Start here: Your Black Friends Are Busy — my collection of resources has nothing on this app / Website!
And this is simply a gold-mine:
21-Day Racial Equity Habit Building Challenge by Dr. Eddie Moore, Jr.
Sometimes the hardest part is just getting started. The good news is, there’s an abundance of resources (readings! podcasts! video! music! actions to take it to the next level!) just waiting to empower you to be a more effective player in the quest for equity and justice.
Some time ago, after Eric Garner and Trayvon Martin and Mike Brown and Tamir Rice, after attending a significant number of #BlackLivesMatter and related marches, I determined that my niche in the movement needed to be educating other white people. We can only do the best that we know how until, as the poet says, we know better.
And it’s imperative that we, as white people, continue to learn better. So here are some of the resources I’ve collected from my Facebook and Twitter communities and beyond:
The resources are practically endless, and you should do your own research, find your own Black activists and white anti-racist organizers to follow on your social media, and never stop learning and having the hard conversations with an open heart. Here’s just a sample of recent articles that have been impactful to me.
This is the major overarching demand of the Movement for Black Lives, and many cities are beginning to make moves in this direction. Why are police the problem, and why is the answer defunding and not reforming the police?
If you’re ready for some longer reads, here are some books that come highly recommended by activists I respect. (I haven’t read them all.) Many come with discussion guides for your book club, and other online resources.
Mostly this is a compendium of lists that other people have made of their recommendations for books for children, plus some recommendations from my mom, auntie and librarian friends.
For my teacher friends, homeschooling parents, adult education leaders, and anyone else interested in studying the issues of slavery, civil rights and the history of Black protest.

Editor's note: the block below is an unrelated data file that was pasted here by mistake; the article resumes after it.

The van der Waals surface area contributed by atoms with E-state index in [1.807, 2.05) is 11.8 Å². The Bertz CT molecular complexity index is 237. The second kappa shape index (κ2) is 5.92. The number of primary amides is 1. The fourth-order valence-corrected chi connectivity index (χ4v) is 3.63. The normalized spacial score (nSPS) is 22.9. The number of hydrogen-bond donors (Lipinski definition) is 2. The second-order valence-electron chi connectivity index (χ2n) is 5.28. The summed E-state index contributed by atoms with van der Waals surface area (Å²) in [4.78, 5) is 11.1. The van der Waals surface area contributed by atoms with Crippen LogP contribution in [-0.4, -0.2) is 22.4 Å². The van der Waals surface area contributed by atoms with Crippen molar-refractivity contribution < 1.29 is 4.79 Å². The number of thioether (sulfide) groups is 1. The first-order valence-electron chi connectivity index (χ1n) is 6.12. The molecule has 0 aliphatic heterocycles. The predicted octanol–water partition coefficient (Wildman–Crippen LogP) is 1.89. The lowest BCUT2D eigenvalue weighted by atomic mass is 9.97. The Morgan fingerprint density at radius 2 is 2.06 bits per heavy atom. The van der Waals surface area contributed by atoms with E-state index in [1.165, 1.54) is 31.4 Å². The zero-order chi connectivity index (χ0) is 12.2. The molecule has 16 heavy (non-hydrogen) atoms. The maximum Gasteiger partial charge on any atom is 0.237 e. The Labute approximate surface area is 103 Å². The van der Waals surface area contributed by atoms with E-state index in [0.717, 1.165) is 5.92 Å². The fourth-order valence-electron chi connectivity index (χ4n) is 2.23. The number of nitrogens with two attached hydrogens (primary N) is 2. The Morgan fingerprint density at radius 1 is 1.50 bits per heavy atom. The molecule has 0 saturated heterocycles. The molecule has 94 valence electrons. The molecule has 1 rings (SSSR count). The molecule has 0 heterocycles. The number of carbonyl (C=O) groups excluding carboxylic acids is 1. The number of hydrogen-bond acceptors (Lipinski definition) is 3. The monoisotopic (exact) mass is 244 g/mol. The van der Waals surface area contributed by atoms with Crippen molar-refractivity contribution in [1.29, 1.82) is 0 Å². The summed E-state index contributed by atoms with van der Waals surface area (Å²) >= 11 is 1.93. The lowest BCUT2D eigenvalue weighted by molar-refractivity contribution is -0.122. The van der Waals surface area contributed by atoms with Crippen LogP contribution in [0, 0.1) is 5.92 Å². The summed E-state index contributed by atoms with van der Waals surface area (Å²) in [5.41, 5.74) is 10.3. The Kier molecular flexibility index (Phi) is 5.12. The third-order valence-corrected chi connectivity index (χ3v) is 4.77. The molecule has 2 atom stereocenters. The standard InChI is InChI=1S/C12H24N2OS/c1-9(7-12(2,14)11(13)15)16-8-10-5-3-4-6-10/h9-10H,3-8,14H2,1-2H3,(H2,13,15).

This page has been up for a long time, but is now in a new place. While Islam is not a race, Islamophobia is in many ways a racialized category, causing many of the same injustices and prejudices as Blackness, and it’s worth remembering that one in five American Muslims is also Black, in addition to a growing Latino Muslim population.
And here’s some other great round-ups of additional resources:
Support the Fight Against Inequality: Resources and Ways to Act, by Destiny Kanno
How can you support your Black colleagues and friends? How can you support this movement? Understand that this movement is not history, nor will it soon be over. We need to fight for equality until life, liberty, and the pursuit of happiness are available for all.
Anti-Racist Resource Guide, by Victoria Alexander
This document was created to be used as a resource for anyone looking to broaden their understanding of anti-racism and get involved to combat racism, specifically as it relates to anti-Blackness and police violence.
Contemporary White Antiracism from The Cross Cultural Solidarity History Education Project
Organizations, resources, and extensive reading lists!
and coming soon….
YA and Adult Fiction by Black Authors
In the meantime, feel free to check out some of my recommendations for science fiction by women of color, or start here:
10 Documentaries To Watch About Race Instead Of Asking A Person Of Colour To Explain Things For You, by Ben Clay
If you, like many of us, are finding it hard to articulate how to discuss issues of racism, injustice, discrimination and privilege, we’d like to encourage you to take some time to learn and listen.